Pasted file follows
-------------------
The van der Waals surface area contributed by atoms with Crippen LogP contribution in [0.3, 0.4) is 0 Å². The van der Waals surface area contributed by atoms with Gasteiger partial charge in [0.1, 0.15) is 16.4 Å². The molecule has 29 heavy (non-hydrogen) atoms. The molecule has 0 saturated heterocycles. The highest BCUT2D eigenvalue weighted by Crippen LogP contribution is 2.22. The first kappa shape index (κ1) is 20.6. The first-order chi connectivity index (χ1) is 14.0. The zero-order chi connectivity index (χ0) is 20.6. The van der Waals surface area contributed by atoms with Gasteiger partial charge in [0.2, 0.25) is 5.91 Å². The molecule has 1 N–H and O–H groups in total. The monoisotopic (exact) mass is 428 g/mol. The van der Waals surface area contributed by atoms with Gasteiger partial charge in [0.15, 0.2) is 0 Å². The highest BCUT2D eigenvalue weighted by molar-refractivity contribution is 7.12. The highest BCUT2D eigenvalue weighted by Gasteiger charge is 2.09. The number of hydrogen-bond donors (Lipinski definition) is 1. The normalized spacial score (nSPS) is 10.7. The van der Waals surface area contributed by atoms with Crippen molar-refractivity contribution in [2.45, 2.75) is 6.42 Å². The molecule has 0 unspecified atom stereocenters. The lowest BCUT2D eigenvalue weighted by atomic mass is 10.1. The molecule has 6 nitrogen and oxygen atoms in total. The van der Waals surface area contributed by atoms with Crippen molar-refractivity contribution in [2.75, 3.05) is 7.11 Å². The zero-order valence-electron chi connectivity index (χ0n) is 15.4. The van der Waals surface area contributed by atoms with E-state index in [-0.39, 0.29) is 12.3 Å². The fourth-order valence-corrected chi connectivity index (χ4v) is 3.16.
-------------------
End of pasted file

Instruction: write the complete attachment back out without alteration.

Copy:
The van der Waals surface area contributed by atoms with Crippen LogP contribution in [0.3, 0.4) is 0 Å². The van der Waals surface area contributed by atoms with Gasteiger partial charge in [0.1, 0.15) is 16.4 Å². The molecule has 29 heavy (non-hydrogen) atoms. The molecule has 0 saturated heterocycles. The highest BCUT2D eigenvalue weighted by Crippen LogP contribution is 2.22. The first kappa shape index (κ1) is 20.6. The first-order chi connectivity index (χ1) is 14.0. The zero-order chi connectivity index (χ0) is 20.6. The van der Waals surface area contributed by atoms with Gasteiger partial charge in [0.2, 0.25) is 5.91 Å². The molecule has 1 N–H and O–H groups in total. The monoisotopic (exact) mass is 428 g/mol. The van der Waals surface area contributed by atoms with Gasteiger partial charge in [0.15, 0.2) is 0 Å². The highest BCUT2D eigenvalue weighted by molar-refractivity contribution is 7.12. The highest BCUT2D eigenvalue weighted by Gasteiger charge is 2.09. The number of hydrogen-bond donors (Lipinski definition) is 1. The normalized spacial score (nSPS) is 10.7. The van der Waals surface area contributed by atoms with Crippen molar-refractivity contribution in [2.45, 2.75) is 6.42 Å². The molecule has 0 unspecified atom stereocenters. The lowest BCUT2D eigenvalue weighted by atomic mass is 10.1. The molecule has 6 nitrogen and oxygen atoms in total. The van der Waals surface area contributed by atoms with Crippen molar-refractivity contribution in [2.75, 3.05) is 7.11 Å². The zero-order valence-electron chi connectivity index (χ0n) is 15.4. The van der Waals surface area contributed by atoms with E-state index in [-0.39, 0.29) is 12.3 Å². The fourth-order valence-corrected chi connectivity index (χ4v) is 3.16.